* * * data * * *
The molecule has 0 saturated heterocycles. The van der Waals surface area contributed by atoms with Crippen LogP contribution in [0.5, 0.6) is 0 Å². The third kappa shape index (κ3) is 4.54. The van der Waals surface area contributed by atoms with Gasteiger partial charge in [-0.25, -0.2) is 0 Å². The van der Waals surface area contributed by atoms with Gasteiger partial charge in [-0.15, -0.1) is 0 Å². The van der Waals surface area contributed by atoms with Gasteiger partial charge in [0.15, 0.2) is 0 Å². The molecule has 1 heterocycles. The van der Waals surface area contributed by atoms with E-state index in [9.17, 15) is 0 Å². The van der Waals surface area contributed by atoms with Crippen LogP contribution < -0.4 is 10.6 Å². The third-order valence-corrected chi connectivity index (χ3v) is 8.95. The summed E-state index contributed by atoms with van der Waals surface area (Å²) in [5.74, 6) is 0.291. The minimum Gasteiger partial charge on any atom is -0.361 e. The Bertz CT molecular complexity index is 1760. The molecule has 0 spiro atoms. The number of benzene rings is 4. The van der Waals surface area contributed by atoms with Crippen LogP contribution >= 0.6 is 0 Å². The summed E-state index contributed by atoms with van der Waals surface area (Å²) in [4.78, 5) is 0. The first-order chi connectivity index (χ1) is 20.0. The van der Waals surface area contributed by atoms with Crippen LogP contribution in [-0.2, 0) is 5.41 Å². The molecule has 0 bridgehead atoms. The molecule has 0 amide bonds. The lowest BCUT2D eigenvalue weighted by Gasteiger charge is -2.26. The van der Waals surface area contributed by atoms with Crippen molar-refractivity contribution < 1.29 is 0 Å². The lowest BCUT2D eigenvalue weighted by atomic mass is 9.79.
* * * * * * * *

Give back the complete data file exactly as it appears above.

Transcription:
The molecule has 0 saturated heterocycles. The van der Waals surface area contributed by atoms with Crippen LogP contribution in [0.5, 0.6) is 0 Å². The third kappa shape index (κ3) is 4.54. The van der Waals surface area contributed by atoms with Gasteiger partial charge in [-0.25, -0.2) is 0 Å². The van der Waals surface area contributed by atoms with Gasteiger partial charge in [-0.15, -0.1) is 0 Å². The van der Waals surface area contributed by atoms with Gasteiger partial charge in [0.15, 0.2) is 0 Å². The molecule has 1 heterocycles. The van der Waals surface area contributed by atoms with E-state index in [9.17, 15) is 0 Å². The van der Waals surface area contributed by atoms with Crippen LogP contribution < -0.4 is 10.6 Å². The third-order valence-corrected chi connectivity index (χ3v) is 8.95. The summed E-state index contributed by atoms with van der Waals surface area (Å²) in [5.74, 6) is 0.291. The minimum Gasteiger partial charge on any atom is -0.361 e. The Bertz CT molecular complexity index is 1760. The molecule has 0 spiro atoms. The number of benzene rings is 4. The van der Waals surface area contributed by atoms with Crippen LogP contribution >= 0.6 is 0 Å². The summed E-state index contributed by atoms with van der Waals surface area (Å²) in [4.78, 5) is 0. The first-order chi connectivity index (χ1) is 20.0. The van der Waals surface area contributed by atoms with Crippen LogP contribution in [-0.2, 0) is 5.41 Å². The molecule has 0 bridgehead atoms. The molecule has 0 amide bonds. The lowest BCUT2D eigenvalue weighted by Gasteiger charge is -2.26. The van der Waals surface area contributed by atoms with Crippen molar-refractivity contribution < 1.29 is 0 Å². The lowest BCUT2D eigenvalue weighted by atomic mass is 9.79.